Diana Nyad’s Cuba swim in another context

A guest post by Rolando Llanes:

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Diana Nyad’s Cuba swim in another context

Reading about Diana Nyad’s marathon swim made me think of the event in the context, not of celebration, but of its tragic irony. To be sure, Nyad’s swim was epic indeed, and her 35 years worth of perseverance was equally admirable. I was also impressed by the hundreds of people that assisted her during her 100-mile swim: support boats, kayakers, shark-scouting divers, and a box-jellyfish expert from Hawaii. An impressive feat indeed, and one that wasn’t official until she reached U.S. soil under her own power, which she did so to the cheers of many that gathered around her on Smathers Beach.

It was in the context of this that I thought of those who, over the same 35 years, had taken a similar leap into the Florida Straits. Those that I was thinking about, however, were not jumping into shark-infested waters to break a world record. Those that came to mind were risking their lives in search of the very simple freedoms many of us take for granted. Those poor souls were not given Nyad’s celebratory send-off by compliant government officials; nor were they accompanied on their journey by an army of friends, scientists and protein drinks. Instead, they leapt into the sea, more than likely, at night, on rickety, homemade vessels cobbled together from the material remnants of a failed system. Yet like Nyad, some of those that were fortunate enough to survive the currents, jellyfish, and sharks, (and there are untold many that haven’t) had to also walk onto a U.S. beach in order for their ordeal to be made equally “official”.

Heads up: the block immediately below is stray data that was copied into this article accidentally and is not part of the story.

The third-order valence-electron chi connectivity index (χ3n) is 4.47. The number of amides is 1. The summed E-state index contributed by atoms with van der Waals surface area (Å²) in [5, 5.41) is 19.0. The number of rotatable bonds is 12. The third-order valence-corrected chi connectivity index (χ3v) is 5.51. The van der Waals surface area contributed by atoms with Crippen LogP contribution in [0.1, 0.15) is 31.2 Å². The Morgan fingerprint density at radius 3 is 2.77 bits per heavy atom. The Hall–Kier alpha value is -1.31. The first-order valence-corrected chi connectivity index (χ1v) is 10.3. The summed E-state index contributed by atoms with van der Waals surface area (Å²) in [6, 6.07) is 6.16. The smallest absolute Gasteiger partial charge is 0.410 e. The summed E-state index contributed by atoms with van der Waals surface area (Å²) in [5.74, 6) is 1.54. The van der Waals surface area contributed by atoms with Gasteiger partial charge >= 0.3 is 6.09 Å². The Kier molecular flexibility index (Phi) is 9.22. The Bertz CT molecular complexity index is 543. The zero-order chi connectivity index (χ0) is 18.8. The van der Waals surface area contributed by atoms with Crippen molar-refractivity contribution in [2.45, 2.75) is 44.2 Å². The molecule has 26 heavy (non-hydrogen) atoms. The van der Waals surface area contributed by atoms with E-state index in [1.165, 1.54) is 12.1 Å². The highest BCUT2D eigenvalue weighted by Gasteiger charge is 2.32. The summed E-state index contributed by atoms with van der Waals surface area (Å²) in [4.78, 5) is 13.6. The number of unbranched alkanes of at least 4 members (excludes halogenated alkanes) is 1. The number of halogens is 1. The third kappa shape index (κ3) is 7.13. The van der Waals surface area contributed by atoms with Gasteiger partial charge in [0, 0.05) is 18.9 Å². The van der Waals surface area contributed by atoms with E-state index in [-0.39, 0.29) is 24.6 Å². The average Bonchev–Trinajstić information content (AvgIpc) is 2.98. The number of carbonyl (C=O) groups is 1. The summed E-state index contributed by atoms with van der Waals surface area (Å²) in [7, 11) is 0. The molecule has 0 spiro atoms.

And when some on this side of the Straits took to the air in unarmed Cessnas to try and help their crossing, Cuban fighter jets blew the good Samaritans out of the sky. So as the world celebrated Nyad’s achievement, I thought of those for whom the same passage represented a much more profound journey from one beach to another.